Some days ago, Intel announced a new version of their C++ and Fortran compilers. According to their announcement:
Application performance is also accelerated by multi-core processors through the use of multiple threads.
So... as far as I understand, and as some other news sites mention, this means that the compiler tries to automatically parallelize a program by creating multiple threads; the code executed on each thread is decided at build time through some algorithm that deduces which blocks of code can be executed at the same time.

If this is true — I mean, if I understood it correctly —, it sounds great but I don't know to what level the compiler is able to extract useful information from code blocks in either C++ and Fortran. These two languages follow the imperative programming paradigm: a program written in them describes step by step how the machine must operate. In other words: the program specifies how a specific type of machine (a load/store one) must behave in order to compute a result, not how the result is computed.

Extracting parallelization information from this type of languages seems hard if not impossible except for very simple cases. Even more, most imperative languages are not protected against side effects: there is a global state that is accessible from any part of the program, which means that you cannot predict how a specific call will change this global state. In terms of functions: a function with a specific set of parameters can return different values on each call, because it can store auxiliary information on global variables.

It seems to me that functional languages are much more suitable to this kind of compiler-level parallelization than imperative ones. In a functional language, the program describes how to compute a result at an abstract level, not how to reach that result by a specific type of machine. The way the compiler arrives to that result is generally irrelevant. (If you know SQL, it has the same properties: you describe what you want to know through a query but you don't know how the database engine will handle it.) Furthermore, and this is important, purely functional languages such as Haskell do not have side effects as long as you don't use monads. So what does this mean? A function, when called with a specific same of parameters, will always return the same result. (So yes, the compiler could, and possible does, trivially apply memoization.)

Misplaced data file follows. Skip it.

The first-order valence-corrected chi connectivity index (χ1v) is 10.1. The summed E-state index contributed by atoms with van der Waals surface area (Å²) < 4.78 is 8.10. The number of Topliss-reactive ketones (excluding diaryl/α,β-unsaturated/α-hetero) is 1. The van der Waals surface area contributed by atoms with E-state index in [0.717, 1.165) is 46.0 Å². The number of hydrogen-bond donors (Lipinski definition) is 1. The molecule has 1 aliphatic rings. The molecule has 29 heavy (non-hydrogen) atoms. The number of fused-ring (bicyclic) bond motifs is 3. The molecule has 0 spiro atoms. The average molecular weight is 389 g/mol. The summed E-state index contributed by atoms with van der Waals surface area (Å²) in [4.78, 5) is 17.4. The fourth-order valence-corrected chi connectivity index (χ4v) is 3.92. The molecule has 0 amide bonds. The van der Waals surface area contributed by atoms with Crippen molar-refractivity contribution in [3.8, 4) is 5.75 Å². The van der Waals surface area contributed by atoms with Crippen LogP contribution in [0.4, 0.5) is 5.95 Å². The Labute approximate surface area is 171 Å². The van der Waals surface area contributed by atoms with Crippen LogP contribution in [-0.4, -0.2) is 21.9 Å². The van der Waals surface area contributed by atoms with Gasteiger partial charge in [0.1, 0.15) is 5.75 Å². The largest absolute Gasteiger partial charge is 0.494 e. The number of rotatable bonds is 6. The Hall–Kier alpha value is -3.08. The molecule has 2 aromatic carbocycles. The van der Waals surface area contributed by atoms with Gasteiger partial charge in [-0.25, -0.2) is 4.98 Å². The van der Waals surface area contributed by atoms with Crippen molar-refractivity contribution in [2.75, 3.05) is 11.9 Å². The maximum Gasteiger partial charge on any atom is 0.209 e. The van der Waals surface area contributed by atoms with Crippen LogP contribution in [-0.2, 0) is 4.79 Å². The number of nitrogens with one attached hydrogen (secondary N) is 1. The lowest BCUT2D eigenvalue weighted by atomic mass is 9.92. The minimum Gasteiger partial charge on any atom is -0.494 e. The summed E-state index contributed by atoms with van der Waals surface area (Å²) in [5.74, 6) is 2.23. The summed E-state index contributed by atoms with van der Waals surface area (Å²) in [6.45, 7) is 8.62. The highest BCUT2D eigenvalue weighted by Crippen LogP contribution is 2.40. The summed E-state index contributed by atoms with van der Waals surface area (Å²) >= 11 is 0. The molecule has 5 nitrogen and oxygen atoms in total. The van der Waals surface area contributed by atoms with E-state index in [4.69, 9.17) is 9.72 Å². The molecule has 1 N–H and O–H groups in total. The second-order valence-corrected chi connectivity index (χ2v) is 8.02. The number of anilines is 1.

With these characteristics, a compiler for a functional language could do much more to implement compiler-level parallelization. Each call to a function could be analyzed to see which other functions it calls, thus generating a call graph; later on, the compiler could decide which subset of this graph is sent to each computing core (i.e. placed on an independent thread) and merge the results between threads when it got to processing the top level function it split. So if you had an expression such as:

foo = (bar 3 4) + (baz 5 6)

The compiler could prepare two threads, one to compute the result of bar 3 4 and one to calculate bar 5 6. At the end, and after the two threads finished, it could do the sum. Of course, bar and baz could have to be "large" enough to compensate the time spent on creating and managing the threads.

Anyway, what I wanted to emphasize is that depending on the language you choose, doing specific types of code analysis and optimization can be much easier and, of course, much better.

To conclude, and as I'm talking about Haskell, I'd like to suggest you to read the article "An introduction to Haskell, part 1" recently published at It ends talking about this idea a bit.